It seems like everyone wants to become a personal trainer these days - even Davina McCall has announced it's her goal for 2018. But how do you decipher between the fitness enthusiasts and the true professionals? Here, trusted fitness expert and Global Nike ambassador Joslyn Thompson-Rule tells us what it takes to become a  real expert in an increasingly busy arena

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The huge health boom over the last few years has meant that anyone and everyone considers themselves a wellness professional these days (or wants to be one - see Davina McCall's latest pledge to qualify this year ), especially in the world of personal training. You probably follow some on Instagram – women (and men) who don’t have a nugget of a qualification but who go to the gym every day and post endless selfies of their abs and protein shakes on Instagram. Don’t be fooled - just because someone has a 100,000 strong following doesn’t mean they are dishing out the best advice; in fact some of the best personal trainers we know have relatively small followings.

One person who is passionate about promoting professionalism in world of fitness is Personal Trainer and Sports Therapist Joslyn Thompson-Rule . In fact she is so passionate about maintaining standards that she set up the Women in Fitness Summit in 2017 , an event aimed at industry experts as well as consumers which will bring together some of the best experts she can find.

Here Joslyn explains what sets apart the pros from the pretenders...

How did you become a personal trainer?

I got a flavour for coaching when I coached the novices of the ladies rowing club at university and loved seeing their progress throughout the season, it was so satisfying, and that sort of started the journey. I then went to Premier and did a three month, full time course in personal training and sports therapy.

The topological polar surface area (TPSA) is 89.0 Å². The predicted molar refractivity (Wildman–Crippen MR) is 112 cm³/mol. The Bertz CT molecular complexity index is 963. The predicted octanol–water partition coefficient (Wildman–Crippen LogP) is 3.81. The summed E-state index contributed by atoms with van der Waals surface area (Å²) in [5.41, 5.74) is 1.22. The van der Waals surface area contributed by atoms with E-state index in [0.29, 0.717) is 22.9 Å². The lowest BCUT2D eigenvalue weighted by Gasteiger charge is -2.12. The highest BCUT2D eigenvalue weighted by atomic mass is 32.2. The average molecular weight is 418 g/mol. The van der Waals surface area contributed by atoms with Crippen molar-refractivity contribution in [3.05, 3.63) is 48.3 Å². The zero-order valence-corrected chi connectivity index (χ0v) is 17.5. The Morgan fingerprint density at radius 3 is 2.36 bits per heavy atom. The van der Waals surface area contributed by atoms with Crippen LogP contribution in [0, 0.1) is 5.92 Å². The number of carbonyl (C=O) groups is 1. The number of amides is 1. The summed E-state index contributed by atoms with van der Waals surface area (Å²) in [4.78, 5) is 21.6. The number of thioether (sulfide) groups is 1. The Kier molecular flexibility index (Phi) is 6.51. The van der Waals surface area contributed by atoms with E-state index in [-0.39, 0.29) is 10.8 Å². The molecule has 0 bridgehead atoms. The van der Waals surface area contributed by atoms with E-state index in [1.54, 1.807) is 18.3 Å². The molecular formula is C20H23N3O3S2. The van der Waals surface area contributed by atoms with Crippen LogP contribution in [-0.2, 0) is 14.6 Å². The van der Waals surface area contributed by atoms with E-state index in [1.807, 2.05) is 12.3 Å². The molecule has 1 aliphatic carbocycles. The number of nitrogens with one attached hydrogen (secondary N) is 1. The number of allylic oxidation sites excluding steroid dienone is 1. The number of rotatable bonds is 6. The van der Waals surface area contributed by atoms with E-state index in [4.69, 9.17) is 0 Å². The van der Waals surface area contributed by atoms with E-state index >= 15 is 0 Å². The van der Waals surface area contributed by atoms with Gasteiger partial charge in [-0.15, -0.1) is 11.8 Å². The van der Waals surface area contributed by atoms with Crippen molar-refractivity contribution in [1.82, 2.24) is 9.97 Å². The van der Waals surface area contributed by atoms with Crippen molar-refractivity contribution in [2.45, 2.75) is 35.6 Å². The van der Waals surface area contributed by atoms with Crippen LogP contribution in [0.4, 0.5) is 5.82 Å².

What's your background in the industry so far?

I started off at a personal training studio in 2003 as well as assisting football physios for two seasons.  I opened my own personal training studio in 2007 and ran that for five years.  During that time I started working with Nike and now I am one of their Global Master Trainers, educating trainers worldwide, consulting on products and events, and working on their ad campaigns both in front of and behind the camera.  I currently see a small number of private clients; online programmes for individuals and CrossFit athletes; consult with brands on fitness; and mentor coaches and fitness enthusiasts.

How has the industry changed for you over the years?

I am very enthusiastic about encouraging people into fitness, however because of social media we have lately become very visual in what fitness looks like and unfortunately training knowledge and experience seems to be at the bottom of the pile (with buzzwords, hashtags and ad shots being at the top).

And whilst it’s great that there are more places than ever to workout than ever before, people go to a class and don’t know if it’s good for them or not. I find that people are addicted to the high of a HIIT class, and it may actually be doing them damage or injury. Therefore I’m really interested in putting the professionalism back in fitness.

What qualifications do you need to be a personal trainer?

Class instructors or Fitness instructors need to have a level 2 Certificate in Fitness Instructing, whilst personal trainers need to have a Level 3 Certificate in Personal Training from a reputable company.

What else will set you apart as a trainer and increase your knowledge?